Matsyanyayam the condition of Bengal in the century following the death of sHasanka and before the rise of the Palas (c 750-850 AD) has been described as matsyanyayam (matsyanyayam). In a near contemporary inscription, the Khalimpur copperplate of the 32nd year of the second Pala ruler dharmapala, and the 12th century ramacharitam kavya of Sandhyakaranandi the anarchical condition of Bengal preceding the rise of the Pala dynasty is found mentioned as matsyanyayam.
The Sanskrit term matsyanyayam, used in ancient texts, bears special significance. The Kautilya Arthaxastra (1.4.13-14) defines the term as follows: When the law of punishment is kept in abeyance, it gives rise to such disorder as is implied in the proverb of fishes, ie, the larger fish swallows a smaller one, for in the absence of a magistrate, the strong will swallow the weak.
lama taranatha, the 17th century Tibetan historian of Buddhism in India, also mentions that all of Bengal was pervaded by an unprecedented anarchy in the century before the rise of the Palas. Government was fragmented, with no king having real control over gauda, vanga or samatata. Ksatriyas, Brahmanas, merchants and townsmen all were kings in their own homes. The sufferings and strife of the common people were intolerable.
The writer of the Manjusrimulakalpa declared that after Shashanka the state of Gauda was paralysed, and whoever was king thereafter would not be able to rule for even a year. According to the same source there was a disastrous famine in the period in the eastern region of India.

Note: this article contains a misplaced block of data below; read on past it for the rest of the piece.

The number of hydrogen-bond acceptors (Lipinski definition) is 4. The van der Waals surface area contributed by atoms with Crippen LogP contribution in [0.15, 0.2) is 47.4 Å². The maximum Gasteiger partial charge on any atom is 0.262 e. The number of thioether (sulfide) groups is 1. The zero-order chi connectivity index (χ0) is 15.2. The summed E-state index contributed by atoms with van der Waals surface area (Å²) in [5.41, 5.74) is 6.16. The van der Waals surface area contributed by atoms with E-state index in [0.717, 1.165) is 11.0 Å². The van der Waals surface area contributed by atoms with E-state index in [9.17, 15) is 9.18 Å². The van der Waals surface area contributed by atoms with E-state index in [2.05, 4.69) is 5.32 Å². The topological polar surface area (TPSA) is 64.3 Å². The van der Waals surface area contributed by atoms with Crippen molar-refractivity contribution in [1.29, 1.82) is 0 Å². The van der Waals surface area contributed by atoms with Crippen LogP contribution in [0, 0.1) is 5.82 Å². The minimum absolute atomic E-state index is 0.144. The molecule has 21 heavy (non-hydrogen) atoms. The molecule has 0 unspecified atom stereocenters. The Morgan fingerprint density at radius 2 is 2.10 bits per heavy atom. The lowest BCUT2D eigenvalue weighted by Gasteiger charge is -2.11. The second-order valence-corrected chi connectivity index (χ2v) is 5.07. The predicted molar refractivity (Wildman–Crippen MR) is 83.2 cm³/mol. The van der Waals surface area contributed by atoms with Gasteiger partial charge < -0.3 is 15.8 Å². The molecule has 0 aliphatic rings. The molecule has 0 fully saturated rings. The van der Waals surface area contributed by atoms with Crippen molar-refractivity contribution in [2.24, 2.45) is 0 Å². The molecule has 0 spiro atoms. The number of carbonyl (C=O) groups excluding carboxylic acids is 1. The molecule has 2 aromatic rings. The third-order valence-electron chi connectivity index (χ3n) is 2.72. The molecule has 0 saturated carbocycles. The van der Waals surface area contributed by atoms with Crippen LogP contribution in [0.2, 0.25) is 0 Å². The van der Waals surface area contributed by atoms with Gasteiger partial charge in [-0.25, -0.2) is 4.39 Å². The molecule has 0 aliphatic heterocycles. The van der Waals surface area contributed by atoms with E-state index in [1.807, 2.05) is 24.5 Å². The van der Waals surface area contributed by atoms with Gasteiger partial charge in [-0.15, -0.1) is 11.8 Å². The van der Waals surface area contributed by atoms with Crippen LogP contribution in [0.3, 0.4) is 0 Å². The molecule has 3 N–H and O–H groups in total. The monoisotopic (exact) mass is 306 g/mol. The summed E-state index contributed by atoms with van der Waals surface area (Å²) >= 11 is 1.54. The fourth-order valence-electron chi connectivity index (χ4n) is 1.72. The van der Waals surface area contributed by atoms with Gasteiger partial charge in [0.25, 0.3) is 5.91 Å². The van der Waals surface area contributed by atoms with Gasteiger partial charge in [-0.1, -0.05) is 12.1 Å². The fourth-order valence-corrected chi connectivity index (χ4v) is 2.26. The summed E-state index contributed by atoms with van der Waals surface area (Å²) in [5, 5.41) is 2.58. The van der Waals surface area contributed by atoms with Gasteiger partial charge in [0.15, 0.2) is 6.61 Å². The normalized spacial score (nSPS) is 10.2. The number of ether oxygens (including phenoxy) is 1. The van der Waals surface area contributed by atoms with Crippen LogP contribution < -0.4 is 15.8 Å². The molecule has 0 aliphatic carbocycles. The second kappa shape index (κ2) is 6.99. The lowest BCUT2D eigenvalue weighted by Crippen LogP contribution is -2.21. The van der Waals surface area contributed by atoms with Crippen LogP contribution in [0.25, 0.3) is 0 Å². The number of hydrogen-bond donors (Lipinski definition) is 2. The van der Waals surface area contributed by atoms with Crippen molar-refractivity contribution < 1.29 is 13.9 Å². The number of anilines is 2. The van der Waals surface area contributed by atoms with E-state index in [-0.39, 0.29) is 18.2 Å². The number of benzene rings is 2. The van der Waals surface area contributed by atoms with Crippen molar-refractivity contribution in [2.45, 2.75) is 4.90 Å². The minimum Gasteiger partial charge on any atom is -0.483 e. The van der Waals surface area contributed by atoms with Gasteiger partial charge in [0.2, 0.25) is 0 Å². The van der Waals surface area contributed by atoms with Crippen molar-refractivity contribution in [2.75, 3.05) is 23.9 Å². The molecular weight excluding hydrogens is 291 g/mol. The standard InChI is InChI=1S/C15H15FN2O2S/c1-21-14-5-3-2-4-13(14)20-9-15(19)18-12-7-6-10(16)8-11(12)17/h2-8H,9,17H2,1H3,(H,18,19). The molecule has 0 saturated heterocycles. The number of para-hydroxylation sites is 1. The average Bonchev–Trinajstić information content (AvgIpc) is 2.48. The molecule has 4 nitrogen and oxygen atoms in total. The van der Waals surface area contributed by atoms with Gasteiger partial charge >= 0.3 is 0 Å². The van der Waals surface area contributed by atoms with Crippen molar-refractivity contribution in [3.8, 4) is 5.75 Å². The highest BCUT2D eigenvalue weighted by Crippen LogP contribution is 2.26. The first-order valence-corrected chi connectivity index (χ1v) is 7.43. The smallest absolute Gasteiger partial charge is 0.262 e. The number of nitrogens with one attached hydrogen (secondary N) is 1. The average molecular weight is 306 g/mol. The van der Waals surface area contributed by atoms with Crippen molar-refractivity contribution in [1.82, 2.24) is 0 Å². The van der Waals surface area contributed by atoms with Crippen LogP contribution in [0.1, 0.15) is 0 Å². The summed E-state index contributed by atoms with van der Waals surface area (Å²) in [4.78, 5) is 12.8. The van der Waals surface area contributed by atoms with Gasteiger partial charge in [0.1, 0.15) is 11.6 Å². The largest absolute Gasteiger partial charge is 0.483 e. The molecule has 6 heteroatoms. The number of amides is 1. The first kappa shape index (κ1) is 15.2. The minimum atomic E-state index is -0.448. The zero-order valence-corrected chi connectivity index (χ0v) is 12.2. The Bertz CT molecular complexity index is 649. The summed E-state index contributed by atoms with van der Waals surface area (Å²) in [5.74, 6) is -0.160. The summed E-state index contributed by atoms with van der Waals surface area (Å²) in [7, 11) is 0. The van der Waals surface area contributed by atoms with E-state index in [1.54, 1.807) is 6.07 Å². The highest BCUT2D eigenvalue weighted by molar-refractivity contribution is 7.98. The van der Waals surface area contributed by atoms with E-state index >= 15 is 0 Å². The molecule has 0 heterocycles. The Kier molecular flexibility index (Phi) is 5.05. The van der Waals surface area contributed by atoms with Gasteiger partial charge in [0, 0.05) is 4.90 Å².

From the above it appears clear that in the century following the reign of Shashanka Bengal saw very little of stable government. The country was torn into many small kingdoms and internecine warfare among them caused the instability. In the absence of a strong force capable of enforcing law and order, a situation prevailed that has been termed as matsyanyayam. Physical strength was the only strength, and throughout the land ran the frenzy of unbridled, unruly might. In order to put an end to this state of affair, gopala emerged as the king of Bengal and founded the rule of the pala dynasty.
We have no direct evidence from which to discern the social ramifications of this anarchy. But indirect deductions from the available evidence makes it clear that in the absence of peace and order there was a decline in trade and commerce. The loss of prominence of the port of Tamralipti after the 8th century AD is suggestive of this decay. Among the ruins of Mahasthana it can be seen that the temples and monasteries of the Pala period were built on the ruins of the earlier Gupta and post-Gupta eras. It would seem that the destruction belongs to the age of anarchy. The devastating famine mentioned earlier may have had a connection with the prevailing anarchy.
In the absence of a strong king, the feudal vassals, each one independent and autonomous, must have been instrumental in creating anarchy. And the sagacity of a few of them must have brought an end to the state of lawlessness; some of them coming together brought Gopala to power. [AM Chowdhury]